By LeeAnn Cain / Staff Writer
Firefighters from Woodbine Volunteer Fire and Rescue were called back to the Knox-Whitley Animal Shelter Tuesday evening following a report of smoke from the building’s remains.
According to firefighter Adam Jackson of Woodbine Fire and Rescue the smoke was from a small hotspot, which happened when the building’s remains began to heat up and smoke. However, the fire did not rekindle and the hotspot was doused before a flame could rise.
Tuesday also saw the delivery of a mobile animal shelter from the Laurel County Chemical Stockpile Emergency Preparedness Program (CSEPP). According to Rob Lowe with the Laurel County CSEPP the mobile shelters are available for emergencies in which people have to evacuate. Low went on to say that animals aren’t allowed at Red Cross shelters, and that no state plans exist for animals.
After the March 2012 tornadoes in East Bernstadt, the CSEPP of Kentucky realized that there was a gap in between emergency procedures for humans and emergency procedures for their pets, and so the mobile kennel came about, Low said. Another kennel will arrive from Jessamine County Thursday. These kennels have heating and cooling, a veterinary station, and running water, and can house a maximum of 45 animals, less if the panels between cages have to be removed to accommodate large dogs.
The mobile unit is primarily to house stray and abandoned animals, and shelter staff are still advising people to care for their animals or to look into other rescue organizations until a temporary facility is found.
According to the shelter’s public relations spokesperson Theresa Martin, a couple of options for new buildings have presented themselves, but they must be discussed by the shelter’s board and approved before any further action can be taken.
Martin says that they are still seeking a building that is of adequate size and is low-rent or donated for shelter use. Even after a building is secured, kennels and other containment structures must be installed to house animals.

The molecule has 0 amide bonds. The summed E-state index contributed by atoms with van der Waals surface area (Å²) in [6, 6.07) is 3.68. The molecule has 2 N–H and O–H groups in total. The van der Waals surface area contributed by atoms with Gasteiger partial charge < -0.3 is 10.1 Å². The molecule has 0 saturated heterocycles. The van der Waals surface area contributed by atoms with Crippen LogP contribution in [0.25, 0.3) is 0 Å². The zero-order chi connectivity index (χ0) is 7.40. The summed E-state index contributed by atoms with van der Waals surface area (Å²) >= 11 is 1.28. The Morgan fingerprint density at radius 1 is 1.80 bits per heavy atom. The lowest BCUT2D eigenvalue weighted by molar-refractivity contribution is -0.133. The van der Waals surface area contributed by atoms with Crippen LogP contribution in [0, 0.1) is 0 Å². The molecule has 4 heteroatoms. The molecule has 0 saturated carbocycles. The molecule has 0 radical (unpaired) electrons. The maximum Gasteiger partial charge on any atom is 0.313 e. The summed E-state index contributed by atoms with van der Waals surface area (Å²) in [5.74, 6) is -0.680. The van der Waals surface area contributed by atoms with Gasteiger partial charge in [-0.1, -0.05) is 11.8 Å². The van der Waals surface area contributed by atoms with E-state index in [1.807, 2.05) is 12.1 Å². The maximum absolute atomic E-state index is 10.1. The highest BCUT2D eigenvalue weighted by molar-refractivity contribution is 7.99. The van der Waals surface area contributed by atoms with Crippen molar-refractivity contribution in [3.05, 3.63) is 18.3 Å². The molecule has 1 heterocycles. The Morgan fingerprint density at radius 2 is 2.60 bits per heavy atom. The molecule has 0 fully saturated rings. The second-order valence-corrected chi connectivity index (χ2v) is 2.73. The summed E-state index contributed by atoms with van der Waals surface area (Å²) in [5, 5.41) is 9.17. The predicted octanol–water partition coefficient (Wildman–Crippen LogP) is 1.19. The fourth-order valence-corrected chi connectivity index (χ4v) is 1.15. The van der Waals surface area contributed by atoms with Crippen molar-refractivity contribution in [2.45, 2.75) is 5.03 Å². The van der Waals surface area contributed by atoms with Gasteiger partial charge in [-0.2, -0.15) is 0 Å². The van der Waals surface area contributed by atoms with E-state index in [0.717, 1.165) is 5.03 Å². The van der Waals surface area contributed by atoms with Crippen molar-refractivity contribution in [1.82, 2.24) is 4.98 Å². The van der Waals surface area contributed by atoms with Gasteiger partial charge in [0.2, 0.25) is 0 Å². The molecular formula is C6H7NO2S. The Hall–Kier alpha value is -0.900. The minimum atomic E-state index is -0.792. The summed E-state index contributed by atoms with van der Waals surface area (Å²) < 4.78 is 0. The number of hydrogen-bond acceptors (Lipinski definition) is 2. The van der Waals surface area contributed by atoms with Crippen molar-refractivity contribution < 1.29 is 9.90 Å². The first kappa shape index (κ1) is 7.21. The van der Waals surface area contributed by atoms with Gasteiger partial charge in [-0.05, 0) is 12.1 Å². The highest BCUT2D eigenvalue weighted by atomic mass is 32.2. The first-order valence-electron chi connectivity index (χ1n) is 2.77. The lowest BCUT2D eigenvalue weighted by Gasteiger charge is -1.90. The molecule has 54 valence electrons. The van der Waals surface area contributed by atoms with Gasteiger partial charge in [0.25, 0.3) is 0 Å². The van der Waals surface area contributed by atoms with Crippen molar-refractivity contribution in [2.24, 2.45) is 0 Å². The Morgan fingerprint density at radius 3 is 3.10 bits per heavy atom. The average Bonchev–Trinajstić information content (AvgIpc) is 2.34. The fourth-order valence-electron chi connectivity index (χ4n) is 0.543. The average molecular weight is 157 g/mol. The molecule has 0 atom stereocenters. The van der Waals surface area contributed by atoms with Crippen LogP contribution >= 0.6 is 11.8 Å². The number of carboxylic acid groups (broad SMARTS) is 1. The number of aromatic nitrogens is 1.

Martin went on to say that shelter staff is slowly beginning to think about rebuilding the shelter, but the future site of the shelter is uncertain. Martin said the new shelter “may or may not be on-site” and the final outcome depends on the extent of the damage done to the original building by the fire.
The shelter is still waiting for an assessment from their insurance company to determine the full amount of damage done and when staff can safely enter what remains of the building.
Smoking debris cause concern, mobile kennels delivered
By LeeAnn Cain / Staff Writer
18 arrested in drug roundup
An 11-month long investigation into illegal drug activity resulted in 18 arrests Tuesday, according to Kentucky State Police Trooper Lloyd Cochran.
- 18 arrested in drug roundup
- Local News
- Local Sports
The Tri-County Sports Authority youth football league, which usually fields about 200 players, is expecting an influx of athletes this year due to the Laurel County Optimist Club discontinuing football this season.
The Tri-County Sports Authority youth football league, which usually fields in the neighborhood of 200 players, is about to get a little more crowded this season.
THE WAY IT IS: Football is in the air in the Tri-County
These cool summer days are reminding me of the cool football Friday nights of September and October, and with that said, these cooler temperatures have me in the mood of writing about things to come for our local football teams in the Tri-County.
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Local woman vyes for Miss Kentucky crown
A Williamsburg woman is among the 32 contestants representing local scholarship pageants from across the state who will vye for the title of Miss Kentucky 2014.
- Local woman vyes for Miss Kentucky crown
July’s jumpin’ in Downtown Corbin
After Thursday’s fun, festivities and fireworks during the Independence Day Block Party, how do you top the month best known as the sizzling center of summer?
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